From Trondheim, we caught the overnight train to Bodo, the other side of the Arctic Circle. The sleeping compartments were much nicer than on the Cologne-Copenhagen train - just 2 to a compartment, well insulated, with complimentary ear-plugs in case of snoring. The carriage steward was very friendly and helpful. In fact, he produced a crow-bar from somewhere and was able to part me from my tee-shirt for the first time in several weeks (see photo).
Safely sedated and straight-jacketed in top bunk under the Norwegian Mental Health Act for wearing tee-shirt continuously for 4 weeks
The next morning, we awoke to much wilder scenery in beautiful sunshine. We pulled in to Bodo Station just in time to catch the ferry across the road for the Lofoten Islands. These are a string of islands which are part of an archipelago about 40 miles off shore. They have been, and to some extent continue to be, one of the most important sources of cod fishing in Norway. Their mountains rise out of the sea almost vertically and rise up to 3000 ft with their jagged ridges making a spectacular sight from miles away.
The sky was cloudless and the sea flat calm for the 3 hour journey across the Norwegian Sea. This part of the coast benefits from the Gulf Stream and, despite its northern latitude, doesn’t experience extreme cold at any time of year. We were basking in warm sunshine all the way in temperatures that were, paradoxically, much higher than we had experienced further south. Slowly, the islands came into view, the scale of their grandeur gradually becoming apparent. Sea mists floated in, abutting against the headlands, being forced in slow motion upwards before gradually dissipating in a spectacular natural display. Beautiful though the southern fjords are, this was the raw natural beauty we had been looking for.
We stayed 2 nights in A (pronounced “awe”) which is an old fishing village preserved very much like it has been for hundreds of years. During the cod season, from February to April, this is an area of intense activity. Fish that have migrated from the Baring Sea to spawn are landed in colossal quantities, hung up and salted on outdoor racks to dry before being exported to southern Europe where the main market is. Fishermen in days gone by would travel from all over Norway & Europe for the season and live in small red-painted cabins, or robuer, on stilts at the edge of the sea. These are now rented out for holiday makers during the summer.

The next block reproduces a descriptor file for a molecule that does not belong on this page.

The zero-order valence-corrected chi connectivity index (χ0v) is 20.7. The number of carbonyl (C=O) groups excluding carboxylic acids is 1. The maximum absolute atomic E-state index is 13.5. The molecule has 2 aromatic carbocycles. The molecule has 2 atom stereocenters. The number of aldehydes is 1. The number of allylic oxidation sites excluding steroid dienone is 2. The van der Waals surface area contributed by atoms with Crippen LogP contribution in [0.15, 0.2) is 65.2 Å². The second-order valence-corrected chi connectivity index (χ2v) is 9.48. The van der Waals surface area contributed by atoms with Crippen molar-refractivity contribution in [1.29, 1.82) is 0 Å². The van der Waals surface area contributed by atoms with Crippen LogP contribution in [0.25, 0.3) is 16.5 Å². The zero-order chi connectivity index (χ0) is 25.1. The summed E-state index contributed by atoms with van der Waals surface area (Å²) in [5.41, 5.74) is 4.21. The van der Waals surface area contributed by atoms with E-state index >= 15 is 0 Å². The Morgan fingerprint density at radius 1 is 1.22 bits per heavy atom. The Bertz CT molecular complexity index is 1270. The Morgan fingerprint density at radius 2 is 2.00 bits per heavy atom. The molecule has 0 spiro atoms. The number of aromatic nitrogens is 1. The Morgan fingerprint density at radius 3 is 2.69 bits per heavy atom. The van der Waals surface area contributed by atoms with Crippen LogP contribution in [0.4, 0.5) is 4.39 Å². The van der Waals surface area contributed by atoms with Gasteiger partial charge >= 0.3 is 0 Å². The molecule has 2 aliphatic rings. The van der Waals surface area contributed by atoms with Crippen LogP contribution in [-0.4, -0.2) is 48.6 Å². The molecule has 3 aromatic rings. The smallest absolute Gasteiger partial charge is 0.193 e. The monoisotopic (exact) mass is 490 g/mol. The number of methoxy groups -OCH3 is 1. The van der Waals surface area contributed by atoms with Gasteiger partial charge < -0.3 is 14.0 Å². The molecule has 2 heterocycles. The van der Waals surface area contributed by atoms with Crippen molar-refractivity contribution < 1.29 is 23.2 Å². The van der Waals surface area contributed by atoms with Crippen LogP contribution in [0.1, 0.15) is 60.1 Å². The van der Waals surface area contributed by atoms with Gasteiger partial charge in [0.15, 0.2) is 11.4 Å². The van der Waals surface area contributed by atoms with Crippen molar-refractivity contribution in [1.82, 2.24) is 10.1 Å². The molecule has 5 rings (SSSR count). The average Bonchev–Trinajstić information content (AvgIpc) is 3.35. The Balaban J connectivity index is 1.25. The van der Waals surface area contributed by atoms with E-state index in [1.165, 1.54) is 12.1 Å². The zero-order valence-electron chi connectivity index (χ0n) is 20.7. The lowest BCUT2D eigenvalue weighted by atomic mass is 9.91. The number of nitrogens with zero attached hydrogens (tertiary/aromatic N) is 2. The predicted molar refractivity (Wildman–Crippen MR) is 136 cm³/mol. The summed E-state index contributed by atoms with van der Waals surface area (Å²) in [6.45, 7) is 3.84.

We took one which happened to be opposite a derelict fish-processing factory. Squatters in the form of a huge colony of kittiwakes had moved in and had used every available window ledge of the boarded-up windows to build their nests and raise their chicks. After the short period of semi-darkness which passes for night, we were awoken early in the morning by a cacophony of screeching as daily colony life swung into action. Every so often, the level of noise escalated to Concorde take-off levels. This would usually be when one of the juveniles transgressed onto someone else’s territory, provoking the spontaneous formation of a posse of morality marshals which relentlessly pursued the offender, crazy cops fashion, until he well and truly got the message. Community policing at its best, I thought, and much more effective than ASBOs.
It was peak season in A and there were many day-trippers driving in and out. However, on the second day, we were able to easily escape the crowds and walk along a beautiful lake with the mountains towering up around us. Wild fruits were everywhere - raspberries and blueberries in particular.
We got back in the evening just in time to see a full moon rise from the mainland mountains in perfect visibility 40 miles away. What could be better than this, we thought to ourselves. Little did we know that Vaeroy, a much smaller island to the south, held more delights.